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  1. I need some help- I checked the archives but couldn't find an old post- I should have printed it. I know there is the "shoe polish" way of applying to leather and wiping off the surface to get a contrast but some time back someone said you could prep the leather, apply regular dye, and then quickly buff the surface to remove the dye so the only dark areas are in the depressions. Any help much appreciated.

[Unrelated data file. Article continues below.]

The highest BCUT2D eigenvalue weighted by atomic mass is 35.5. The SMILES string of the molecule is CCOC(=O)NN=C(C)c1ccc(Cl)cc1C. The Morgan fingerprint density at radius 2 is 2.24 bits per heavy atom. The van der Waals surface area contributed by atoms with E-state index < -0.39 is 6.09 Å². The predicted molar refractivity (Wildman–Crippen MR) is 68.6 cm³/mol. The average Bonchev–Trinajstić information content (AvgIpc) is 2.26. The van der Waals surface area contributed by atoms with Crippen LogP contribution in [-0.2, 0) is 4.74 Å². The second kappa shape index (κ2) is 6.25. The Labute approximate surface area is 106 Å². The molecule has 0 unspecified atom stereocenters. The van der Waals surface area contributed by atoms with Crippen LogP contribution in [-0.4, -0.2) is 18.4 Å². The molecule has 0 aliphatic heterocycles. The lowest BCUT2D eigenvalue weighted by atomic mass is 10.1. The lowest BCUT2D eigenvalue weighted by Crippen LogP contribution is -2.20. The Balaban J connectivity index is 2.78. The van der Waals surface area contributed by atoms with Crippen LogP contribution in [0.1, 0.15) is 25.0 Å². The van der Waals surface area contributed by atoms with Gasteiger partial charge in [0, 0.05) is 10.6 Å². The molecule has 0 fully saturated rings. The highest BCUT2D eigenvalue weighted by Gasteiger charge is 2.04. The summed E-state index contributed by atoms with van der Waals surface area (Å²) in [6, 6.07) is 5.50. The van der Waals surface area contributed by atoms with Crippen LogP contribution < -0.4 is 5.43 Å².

2. I think the first Western holsters were the Slim Jim styles used with cap & ball revolvers. Once cartridge guns came along the Double loop took over in popularity. I'm going to throw out some thoughts. 1. The double loop was a really good design. The skirt in back stiffened up the entire holster so that a single thick piece of leather could be used. Many of the earlier Slim Jim styles had a lining, often of a different color such as yellow or red. I use suede when I make that type but suede is actually wrong- the photos indicate a very thin but smooth type leather. The basket weave of the day for many of these Slim Jim's was a "fishscale" and the Tandy mule foot stamp is sort of similar. I think Wild Bill had patent leather holsters. These holsters were worn high on the belt. The belts on cartridge rigs had a lot of bullet loops- often the entire length and the buckle was often slid around and located under the holster so all the bullets were accessible. On the double loop- most had very little tooling- maybe a repetitive stamp along the edge. NOT all the handguns were peacemakers. The townsfolk and tradesmen often carried a smaller Smith & Wesson 32 rimfire and the bullet loops etc. were for that size. 2. On the percussion guns, Wild Bill wrote that he would load up at the beginning of the day with a flask and used round balls but once outside, most carried combustible cartridges as fast loading, back up ammo. As stated the conical balls weren't as accurate and could get knocked out of alignment when being seated. 3 The Buscadero Rig- as much as I can figure- is a Hollywood thing or at least started around 1900. Butch Cassidy might have still been robbing trains but most of the "wild West" was fast disappearing. 4. The crossdraw- I always figured that was used on long barrel guns to make it easier to draw out of the holster.